Five markers of success at COP26 is another view by the Canadian Institute for Climate Choices.

More resources

Carbon Brief whose recent week-long special series on climate justice probed issues of great interest at UBC

A guide for delegates and observers attending COP in-person

Going to a COP in-person adds even more complexity.

As an official government delegate, you have a defined role — to follow the instructions of the head of delegation, usually a top official in either the foreign affairs or environment department. 

Fortunately, there is an excellent guide to being a delegate. Becoming a UNFCCC delegate: what you need to know was published by the IIED in the UK in 2016 and acknowledges that ‘attending UN climate negotiations for the first time is daunting’ as the process is ‘notoriously complex’.

Published in conjunction with Climate negotiations terminology: the pocket guide which demystifies acronyms, buzzwords and legal terms, these toolkits help everyone understand what happens at the UNFCCC negotiations. 

In addition, nonprofit organization Second Nature prepared a very useful video guide for delegates in 2014, which is still relevant today.

An observer’s role is more limited than a delegate, they have no official role in the negotiations, though some may be invited to address the government delegates. 

There are several categories of observer organizations, including universities like UBC. Transparency is greatly improved through observers, who report on and follow the negotiations closely and form their own alliances and networks. The Climate Action Network issues the notorious “Fossil of the Day awards” at the negotiations, which all countries aim to avoid.

For an illuminating set of blogs from a previous COP, see this series by UBC Professor Kathy Harrison.

The UNFCCC's Information for COP 26 participants (A-Z) provides an essential overview of a huge range of topics, and includes sections on the climate neutrality of the event through the Carbon Management Plan as well as instructions on how to find meditation rooms and nursing rooms.

One key piece in this A-Z is the section on: Documents -  this is what everyone following the negotiations needs to know. Documents will be published as soon as they become available on the session web pages, accessible from the Documents and decisions menu of the UNFCCC website home page and the COP 26 page, as well as the UN Climate Change app.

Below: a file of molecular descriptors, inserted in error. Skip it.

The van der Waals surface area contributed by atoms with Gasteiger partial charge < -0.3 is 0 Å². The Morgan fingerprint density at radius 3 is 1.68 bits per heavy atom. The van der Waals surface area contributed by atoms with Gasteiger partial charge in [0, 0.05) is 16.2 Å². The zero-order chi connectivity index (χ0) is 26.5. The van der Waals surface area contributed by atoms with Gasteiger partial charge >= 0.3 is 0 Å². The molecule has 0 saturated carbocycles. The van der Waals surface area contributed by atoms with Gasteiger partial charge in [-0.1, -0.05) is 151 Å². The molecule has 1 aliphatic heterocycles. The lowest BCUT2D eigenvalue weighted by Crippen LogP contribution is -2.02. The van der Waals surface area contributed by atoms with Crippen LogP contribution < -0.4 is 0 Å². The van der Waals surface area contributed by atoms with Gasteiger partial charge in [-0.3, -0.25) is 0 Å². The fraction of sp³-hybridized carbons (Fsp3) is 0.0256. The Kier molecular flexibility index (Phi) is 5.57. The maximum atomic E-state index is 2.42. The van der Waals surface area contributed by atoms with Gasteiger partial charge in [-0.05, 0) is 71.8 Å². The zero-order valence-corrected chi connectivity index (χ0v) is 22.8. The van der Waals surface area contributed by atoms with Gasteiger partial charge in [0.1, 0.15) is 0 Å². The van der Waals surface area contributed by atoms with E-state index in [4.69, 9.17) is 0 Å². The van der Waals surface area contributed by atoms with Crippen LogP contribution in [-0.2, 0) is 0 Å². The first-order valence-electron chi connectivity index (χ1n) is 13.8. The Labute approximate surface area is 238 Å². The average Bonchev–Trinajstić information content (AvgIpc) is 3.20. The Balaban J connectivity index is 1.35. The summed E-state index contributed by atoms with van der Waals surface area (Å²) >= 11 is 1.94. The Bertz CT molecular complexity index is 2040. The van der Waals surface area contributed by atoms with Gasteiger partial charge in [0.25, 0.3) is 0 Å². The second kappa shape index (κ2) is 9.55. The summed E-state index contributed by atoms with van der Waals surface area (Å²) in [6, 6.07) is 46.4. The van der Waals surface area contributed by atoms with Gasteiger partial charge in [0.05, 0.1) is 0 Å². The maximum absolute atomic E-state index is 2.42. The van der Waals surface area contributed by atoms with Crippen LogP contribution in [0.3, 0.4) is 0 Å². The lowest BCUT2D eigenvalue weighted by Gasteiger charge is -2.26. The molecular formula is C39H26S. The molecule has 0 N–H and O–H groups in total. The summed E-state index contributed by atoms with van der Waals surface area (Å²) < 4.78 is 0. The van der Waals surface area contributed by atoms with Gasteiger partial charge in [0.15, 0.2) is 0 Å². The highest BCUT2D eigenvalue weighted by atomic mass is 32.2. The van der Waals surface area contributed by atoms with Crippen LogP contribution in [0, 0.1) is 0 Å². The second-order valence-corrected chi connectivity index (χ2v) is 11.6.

A tweet is also sent out when a new official document or a relevant new version of a draft text is posted to the website. The Twitter account is @UNFCCCDocuments

Much of the action will be in the “side events” rather than the official government negotiations. These are put on by civil society, business, governments of all levels, Indigenous organizations, and intergovernmental organizations, among others. Side events and exhibits can be found on the UNFCCC’s (SEORS) web page - navigate to the extensive schedule of side events at COP26 here.

The landscape is continually changing. To stay on top of all the developments, you can turn to daily digests compiled by the following observer organizations: 

The Near Future – a Novel that Blends Fact and Fiction

Finally, after browsing through all these official government documents and bureaucratese you might want a good story to illuminate what it's all about. The Ministry of the Future is a novel by Kim Stanley Robinson, an absorbing story of a future that is just around the corner if we don’t act. 

The Ministry of the title is the user-friendly name for a climate change oversight body, created (fictionally) at COP29, 3 years from now, designed to “work with the Intergovernmental Panel on Climate Change, and all the agencies of the United Nations, and all the governments signatory to the Paris Agreement, to advocate for the world’s future generations of citizens, whose rights, as defined in the Universal Declaration of Human Rights, are as valid as our own. This new Subsidiary Body is furthermore charged with defending all living creatures present and future who cannot speak for themselves, by promoting their legal standing and physical protection.” That official body was renamed by the press as “the Ministry for the Future,” and as the novel reports the name stuck.

US political commentator Ezra Klein (Vox) said "If I could get policymakers, and citizens, everywhere to read just one book this year, it would be Kim Stanley Robinson’s The Ministry for the Future." It is an eerily accurate tale of how climate change affects the world now, the power interests that maintain the status quo, the disruptors agitating for change, and the many working for change in Ministries of the Future all over the globe. 

A choice lies ahead. The IPCC is clear that a 1.5 degree future is possible. Collective action by Nations, governments and individual is the only path towards a sustainable future.

Former US President Barack Obama also chose The Ministry for the Future as one of his favourite books of the year: his words offer both hope and a call to action for the decision-makers at COP:

"We are the first generation to feel the effect of climate change and the last generation who can do something about it." - US President Barack Obama

Writing a new ending to this story will need to include the voices that have historically been left out of climate talks, from the human and non-human communities that share the planet.